Deputy U.S. Marshals

Prior to FY 2007, all DUSM candidates were required to complete a two-phase basic training curriculum before taking on the duties of the position and being assigned to a district office. A DUSM candidate was first required to successfully complete the U.S. Marshals Service Integrated (USMSI) Training Program, which was instructed jointly by the USMS and FLETC. According to the USMS, the USMSI Training Program (Phase I) was an 8-week program intended to be an in-depth study of the law enforcement and administrative concepts that DUSMs must possess, including court security, the handling of prisoners, and personal protection.

Upon successful completion of Phase I, DUSM candidates were required to complete the DUSM Agency-Specific Follow-On Training Program (Phase II). Phase II was a 3 week training program that was intended to serve as an enhancement to the broad topics initiated in the USMSI. The objective of the training program was to provide instruction on matters directly related to the USMSís core mission of judicial security. According to the USMS, the program was also designed to emphasize hands on training and provide new deputies with the knowledge and skills necessary to equip them for high-threat trials and prisoner handling.

Most USMS district personnel and trainees with whom we spoke stated that basic DUSM instruction was high-quality training. Specifically, several district supervisory personnel believed that the DUSMs were well-prepared to assume their duties upon exiting the Academy. This positive feedback mirrored the information provided by the trainees in the written post-training evaluations that we reviewed, which suggested that basic DUSM instruction left them feeling well-prepared and confident.

Criminal Investigator Deputy U.S. Marshals

Prior to FY 2007, all DUSMs selected for CIDUSM positions were required to successfully complete a three-part CIDUSM training program before assuming the duties of the position. The first training phase was a 1 day Abbreviated Pre-Basic Training Program consisting of physical fitness testing and various law enforcement and administrative matters. Upon completion of the 1-day orientation, candidates attended FLETCís 11-week Criminal Investigator Training Program (CITP). This course covered subjects such as interviewing techniques, undercover operations, warrant execution, tactical training, firearms precision shooting, and emergency response driving. Upon the successful completion of the CITP, candidates moved on to the final 5-day phase, the Abbreviated Basic Deputy U.S. Marshal Criminal Investigator Training Program. The program focused on fugitive, background, and protective investigation techniques, as well as numerous practical exercises involving warrant investigations.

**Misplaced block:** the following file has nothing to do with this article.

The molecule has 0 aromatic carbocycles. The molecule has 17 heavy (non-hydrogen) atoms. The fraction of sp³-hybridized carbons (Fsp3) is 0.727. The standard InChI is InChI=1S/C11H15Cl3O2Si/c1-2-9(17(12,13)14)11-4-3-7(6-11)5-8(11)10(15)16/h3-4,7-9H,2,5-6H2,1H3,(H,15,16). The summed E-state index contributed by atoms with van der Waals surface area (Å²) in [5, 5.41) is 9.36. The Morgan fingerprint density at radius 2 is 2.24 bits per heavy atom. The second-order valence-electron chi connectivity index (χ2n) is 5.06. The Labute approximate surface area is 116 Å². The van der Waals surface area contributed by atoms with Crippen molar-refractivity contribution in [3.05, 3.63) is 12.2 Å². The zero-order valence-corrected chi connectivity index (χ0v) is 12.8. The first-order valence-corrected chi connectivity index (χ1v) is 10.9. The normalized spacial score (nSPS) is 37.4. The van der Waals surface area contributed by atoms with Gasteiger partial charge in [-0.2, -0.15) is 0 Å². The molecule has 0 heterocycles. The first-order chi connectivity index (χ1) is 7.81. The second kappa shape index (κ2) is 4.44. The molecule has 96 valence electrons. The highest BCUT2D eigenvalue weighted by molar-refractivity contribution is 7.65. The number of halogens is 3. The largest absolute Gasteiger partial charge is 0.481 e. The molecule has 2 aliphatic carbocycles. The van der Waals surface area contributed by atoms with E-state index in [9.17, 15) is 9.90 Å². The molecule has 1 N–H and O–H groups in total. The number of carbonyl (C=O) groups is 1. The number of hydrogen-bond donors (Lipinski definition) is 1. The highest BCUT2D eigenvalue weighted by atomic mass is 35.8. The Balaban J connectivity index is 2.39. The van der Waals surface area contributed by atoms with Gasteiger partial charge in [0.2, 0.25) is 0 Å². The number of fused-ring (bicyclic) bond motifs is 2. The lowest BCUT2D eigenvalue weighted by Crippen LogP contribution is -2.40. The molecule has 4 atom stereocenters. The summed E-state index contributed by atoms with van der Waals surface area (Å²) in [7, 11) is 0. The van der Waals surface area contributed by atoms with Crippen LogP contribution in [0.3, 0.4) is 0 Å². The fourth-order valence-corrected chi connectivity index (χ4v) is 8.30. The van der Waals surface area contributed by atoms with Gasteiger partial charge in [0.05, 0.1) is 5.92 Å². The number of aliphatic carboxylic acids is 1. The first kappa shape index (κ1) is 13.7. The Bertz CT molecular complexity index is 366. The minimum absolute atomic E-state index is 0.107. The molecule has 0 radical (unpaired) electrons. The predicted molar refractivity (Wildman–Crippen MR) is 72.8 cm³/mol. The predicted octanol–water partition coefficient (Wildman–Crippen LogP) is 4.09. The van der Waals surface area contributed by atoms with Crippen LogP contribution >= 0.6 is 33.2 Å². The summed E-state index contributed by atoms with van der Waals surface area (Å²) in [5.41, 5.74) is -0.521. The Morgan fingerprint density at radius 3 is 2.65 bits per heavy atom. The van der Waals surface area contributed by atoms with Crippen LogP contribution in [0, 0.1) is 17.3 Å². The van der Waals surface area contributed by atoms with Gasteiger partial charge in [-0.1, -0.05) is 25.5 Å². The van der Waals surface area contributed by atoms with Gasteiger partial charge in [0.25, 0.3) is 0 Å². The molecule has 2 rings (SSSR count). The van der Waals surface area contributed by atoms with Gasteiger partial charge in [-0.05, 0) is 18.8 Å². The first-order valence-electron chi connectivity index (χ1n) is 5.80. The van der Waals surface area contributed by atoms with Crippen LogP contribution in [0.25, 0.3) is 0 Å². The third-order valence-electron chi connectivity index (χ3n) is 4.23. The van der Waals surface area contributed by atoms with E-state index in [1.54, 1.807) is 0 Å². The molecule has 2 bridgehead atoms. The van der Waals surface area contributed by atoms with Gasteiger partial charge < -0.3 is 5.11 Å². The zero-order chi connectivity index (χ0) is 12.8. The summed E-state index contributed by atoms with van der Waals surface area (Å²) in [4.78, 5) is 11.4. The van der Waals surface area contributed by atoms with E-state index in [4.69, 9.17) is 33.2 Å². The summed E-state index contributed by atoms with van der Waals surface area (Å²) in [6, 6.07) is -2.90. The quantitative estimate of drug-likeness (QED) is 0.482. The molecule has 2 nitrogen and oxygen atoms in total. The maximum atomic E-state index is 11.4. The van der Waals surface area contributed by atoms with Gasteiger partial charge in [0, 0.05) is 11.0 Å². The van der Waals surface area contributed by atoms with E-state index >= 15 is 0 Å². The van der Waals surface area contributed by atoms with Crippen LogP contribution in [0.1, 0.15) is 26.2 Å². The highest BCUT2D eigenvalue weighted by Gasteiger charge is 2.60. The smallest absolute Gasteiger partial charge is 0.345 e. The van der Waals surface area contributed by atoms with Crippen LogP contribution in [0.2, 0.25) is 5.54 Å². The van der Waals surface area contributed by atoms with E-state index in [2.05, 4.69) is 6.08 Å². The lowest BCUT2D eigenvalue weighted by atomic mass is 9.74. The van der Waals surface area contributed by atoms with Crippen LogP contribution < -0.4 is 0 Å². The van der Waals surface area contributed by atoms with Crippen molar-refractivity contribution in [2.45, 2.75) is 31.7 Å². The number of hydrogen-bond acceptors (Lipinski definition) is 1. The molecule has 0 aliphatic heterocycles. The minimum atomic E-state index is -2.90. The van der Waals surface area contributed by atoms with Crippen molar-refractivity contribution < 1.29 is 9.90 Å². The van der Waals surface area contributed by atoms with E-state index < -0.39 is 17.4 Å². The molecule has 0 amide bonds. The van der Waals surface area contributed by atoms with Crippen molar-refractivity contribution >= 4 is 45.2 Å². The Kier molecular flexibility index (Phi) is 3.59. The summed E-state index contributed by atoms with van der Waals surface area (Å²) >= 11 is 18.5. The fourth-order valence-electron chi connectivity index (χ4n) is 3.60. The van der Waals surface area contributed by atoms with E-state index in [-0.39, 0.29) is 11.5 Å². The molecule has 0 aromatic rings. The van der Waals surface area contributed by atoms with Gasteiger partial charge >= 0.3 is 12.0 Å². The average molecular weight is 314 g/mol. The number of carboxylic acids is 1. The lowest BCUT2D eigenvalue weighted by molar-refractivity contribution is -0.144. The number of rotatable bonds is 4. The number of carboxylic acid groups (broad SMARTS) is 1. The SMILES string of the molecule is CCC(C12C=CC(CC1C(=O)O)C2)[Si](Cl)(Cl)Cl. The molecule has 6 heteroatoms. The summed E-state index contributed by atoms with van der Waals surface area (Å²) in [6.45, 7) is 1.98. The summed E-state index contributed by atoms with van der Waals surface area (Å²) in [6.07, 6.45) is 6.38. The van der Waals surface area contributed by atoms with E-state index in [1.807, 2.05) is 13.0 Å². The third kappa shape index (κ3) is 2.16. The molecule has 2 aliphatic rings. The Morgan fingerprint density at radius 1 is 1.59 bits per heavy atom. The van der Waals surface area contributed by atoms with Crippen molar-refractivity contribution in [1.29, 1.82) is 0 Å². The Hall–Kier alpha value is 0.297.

We observed a CIDUSM course in session and spoke with approximately 40 trainees regarding the quality of the training. Most of these trainees noted that much of the CIDUSM basic training was already covered in the DUSM basic training program, which they attended earlier in their careers. These individuals generally found this repetition to be inefficient and a waste of resources. In addition to the trainees, Training Academy officials recognized that much of the criminal investigator basic training program was repetitive.

In September 2006, the USMS revised its basic training programs for DUSMs and CIDUSMs, which addressed the repetitive training issue. As a result, DUSMs hired after this date are no longer required to return to the Academy for the criminal investigator training before converting to the CIDUSM level. Instead, this training is now integrated into the basic training program for newly hired DUSMs. This step should eliminate for newly hired DUSMs the apparent inefficient use of resources that resulted from the repetitive training.

Continuing Employee Training

Unlike their satisfaction with basic training, a large number of USMS district employees we interviewed during our audit, including managers and supervisors, expressed dissatisfaction or concern with the employee training opportunities that occur after completing required basic training. The following sections articulate the issues we identified in distinct employee development areas.

Three-year Development Program

Prior to September 2006, USMS directives required all new CIDUSMs to complete a 3 year developmental program, which was designed to ensure that these employees were exposed to a wide range of operational duties and developmental assignments, including fugitive investigations, prisoner handling, and protective details. During this period, a Field Training Officer (FTO), assigned by district management, was to supervise and evaluate the newly appointed CIDUSM. Additionally, each new CIDUSM was required to fulfill minimum time requirements in each operational program area.

While USMS directives stipulated a developmental program for new CIDUSMs, there was no equivalent program in place for new DUSMs to complete in their first, post-basic training assignments. Additionally, although the USMS had basic guidelines for the FTO program that required district officials to ensure that FTOs receive training to introduce them to the program, the USMS did not have a formal training program to ensure that USMS personnel selected to serve as FTOs were trained to be effective instructors or leaders.

The USMSís September 2006 revision of its training program also affected the USMSís 3-year developmental program. The program, which must now be completed by all newly hired DUSMs after they complete basic training, is also now a pre-requisite for advancement to a CIDUSM position. We believe this change will result in a more highly trained DUSM workforce because it will be provided with the opportunity to obtain experience in each of the USMSís mission areas. However, we believe that the USMS should consider developing a formal training program for FTOs to ensure that appropriate training is provided in a consistent fashion by qualified USMS personnel.